UAE

United Arab Emirates

The tallest, the largest, the best, the only

Our second and third days in Dubai were more relaxed. Shopping is the biggest thing to do in Dubai, and the annual shopping festival was far underway while we were there. Jordan and I didn’t buy anything while there, but going past store after store of precious gems, Gabana stores, and all sorts of European high-end fashion stores was really interesting.

We rode more of the hop on/hop off bus through the beach area and down in the hotels. We saw the only six star hotel in the world (it’s built to resemble the sail of a dhow), five star resorts, and the palm islands. Everything was shiny and new and the biggest, best, and brightest in the world. It was staggering, honestly, and I’m still not sure how I feel about it all. Striking oil was the best thing that’s happened for this country, and the level of development that’s happened in only 40 or 50 years is astounding. It’s given new wealth and life opportunities to many people, including the migrant workers that come. However, whenever I saw another shopping mall or yacht or light display, I couldn’t help but think, “that would cure malaria.”

IMG_1632

The Atlantis resort has underwater hotel rooms and restaurants, as well as an aquarium and aquaventure park. We toured the aquarium for free through our bus tickets. The Mall of the Emirates has the indoor ski slope, which we stopped by to see, and we walked through a souk at Wafi shopping mall designed to replicate a 14th century common souk. I hadn’t expected to love the Middle East as much as I have. All the colors, fabrics, and architecture has really surprised me with its vibrancy and beauty. I’m not a shopping person at all, but I could’ve wandered through that souk for hours just looking at the scarves, traditional abayas, lamps, and furniture being sold. The building itself was worth long looks.

IMG_1650

We met two friends from the Egypt tour that night. While both are American, one lives and teaches in Abu Dhabi and the other is a permanent resident of Australia. The Aussie had a long layover in Abu Dhabi, so the two of them met up with us at the Dubai Mall (which we got lost in). The Burj Khalifa had already sold out of tickets the night before, so we were unable to go up to the highest observation deck in the world. Jordan was quite disappointed, but we watched a water and light show at the foot of the tower instead. The Dubai Mall has an ice skating rink, movie theater, aquarium, and probably many more things. We wandered through most of it. In the parking lot we tried to get pictures of as many expensive cars as possible. Throughout our time in Dubai we saw several Ferraris and Lamborghinis!

IMG_1609

The next day, our last day in Dubai, we went on a bus tour of Sharjah. This city/Emirate is only about a 30 minute bus ride away. Sharjah is the cultural capital of the UAE and houses many local museums, mosques, and theaters. While these are all great places for locals, they weren’t things tourists could really see in an afternoon. Honestly, the Sharjah tour wasn’t really worth our time, but it was nice to get outside Dubai and be in another part of the country. Below is a photo of the top half of the Burj.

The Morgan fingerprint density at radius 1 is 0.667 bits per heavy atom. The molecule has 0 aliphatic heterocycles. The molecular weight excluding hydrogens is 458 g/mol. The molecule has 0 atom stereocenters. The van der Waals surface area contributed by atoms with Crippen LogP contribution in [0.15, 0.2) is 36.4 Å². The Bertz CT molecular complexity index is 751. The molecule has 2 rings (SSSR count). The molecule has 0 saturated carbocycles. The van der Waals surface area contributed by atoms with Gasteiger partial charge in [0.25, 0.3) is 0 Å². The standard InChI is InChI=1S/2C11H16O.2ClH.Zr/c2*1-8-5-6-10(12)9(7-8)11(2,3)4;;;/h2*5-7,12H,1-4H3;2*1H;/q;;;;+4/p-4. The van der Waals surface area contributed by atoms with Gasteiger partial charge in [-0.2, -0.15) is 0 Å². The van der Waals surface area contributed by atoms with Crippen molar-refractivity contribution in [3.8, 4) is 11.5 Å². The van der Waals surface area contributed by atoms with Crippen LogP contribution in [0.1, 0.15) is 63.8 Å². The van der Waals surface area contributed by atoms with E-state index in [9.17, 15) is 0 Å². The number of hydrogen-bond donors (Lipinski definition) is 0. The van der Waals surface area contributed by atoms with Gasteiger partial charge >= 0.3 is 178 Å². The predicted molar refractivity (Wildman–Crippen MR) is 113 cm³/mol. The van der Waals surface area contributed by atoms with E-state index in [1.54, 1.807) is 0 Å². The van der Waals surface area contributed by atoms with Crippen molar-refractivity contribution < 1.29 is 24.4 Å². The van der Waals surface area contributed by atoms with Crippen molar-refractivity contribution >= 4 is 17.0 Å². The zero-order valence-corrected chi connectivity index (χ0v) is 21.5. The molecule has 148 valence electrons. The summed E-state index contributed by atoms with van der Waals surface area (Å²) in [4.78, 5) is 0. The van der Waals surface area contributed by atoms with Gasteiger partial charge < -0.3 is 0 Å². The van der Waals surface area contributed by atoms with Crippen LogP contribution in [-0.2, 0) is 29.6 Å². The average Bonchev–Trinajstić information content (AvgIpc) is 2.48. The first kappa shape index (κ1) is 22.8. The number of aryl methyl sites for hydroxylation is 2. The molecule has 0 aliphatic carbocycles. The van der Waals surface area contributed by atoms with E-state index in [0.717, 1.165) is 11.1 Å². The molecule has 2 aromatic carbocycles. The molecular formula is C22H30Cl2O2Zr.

IMG_1653

That night we flew out of Dubai to Istanbul, through flydubai. We won’t ever use flydubai again and don’t recommend them. The plane and the actual boarding process was fine, but two weeks before our flight they cancelled it and told us our only option was to move to the next day (which we did, giving us three days in Dubai and only two in Istanbul). They offered nothing in return except some vouchers for our next flight with them—no hotel accommodations or anything. We were able to use our travel insurance to get another night through Airbnb, but were very disappointed in the airline.

Flydubai also operates out of Terminal 2 of the Dubai International Airport, which is hard to get to.

For anyone attempting to get to Terminal 2, here was our process:

  • Take the metro (red line) down to Airport Terminal 1
  • Leave the metro and go to airport arrivals. Leave the terminal
  • Find a taxi outside arrivals (rather than departures) because it is less expensive. All taxis in Dubai have meters. Prices start at 12-20 dirhams.
  • Depending on time of day, it will be a 10 to 25 minute drive

 

Goodbye, sunny skies and Arabian gulf!

IMG_1538

Categories: UAE | Tags: , , , , | 6 Comments

Dubai travel tips

Thinking of traveling to Dubai? Here’s five tips from us, of varying worth.

1. Getting a taxi from the Dubai airport when you arrive is quite simple. An attendant is there guiding each group in line to the next available taxi. All taxis (tan with red roofs) are metered.

2. In the UAE, pictures of government buildings aren’t allowed. Photographing Arab women is considered offensive (of course, taking a photo of anyone without their permission is rude in my opinion). Also, taking pictures of trucks/drivers/things on the road is also considered rude.

3. There are women-and-children only parts of the metro cars. Pay attention to those, because even though tourists aren’t usually charged fines for that, the fines are pretty heft (around 110 dirhams). Traveling by metro, however, is fairly cheap and very easy to do. There are only two lines and everything is also in English.

4. Two days is enough time to see Dubai. You can do a city bus tour, desert safari, chill on the beach, go to the malls, or do At the Top at the Burj Khalifa. Besides shopping, that’s about all there is to do in Dubai. If you do plan to spend more time in the country, consider a day in Abu Dhabi and/or a day trip to Al Ain, the garden city on the other side of the country, nestled in the Hajar mountains. You can even book a day trip or overnight into Oman (just on the other side of those mountains).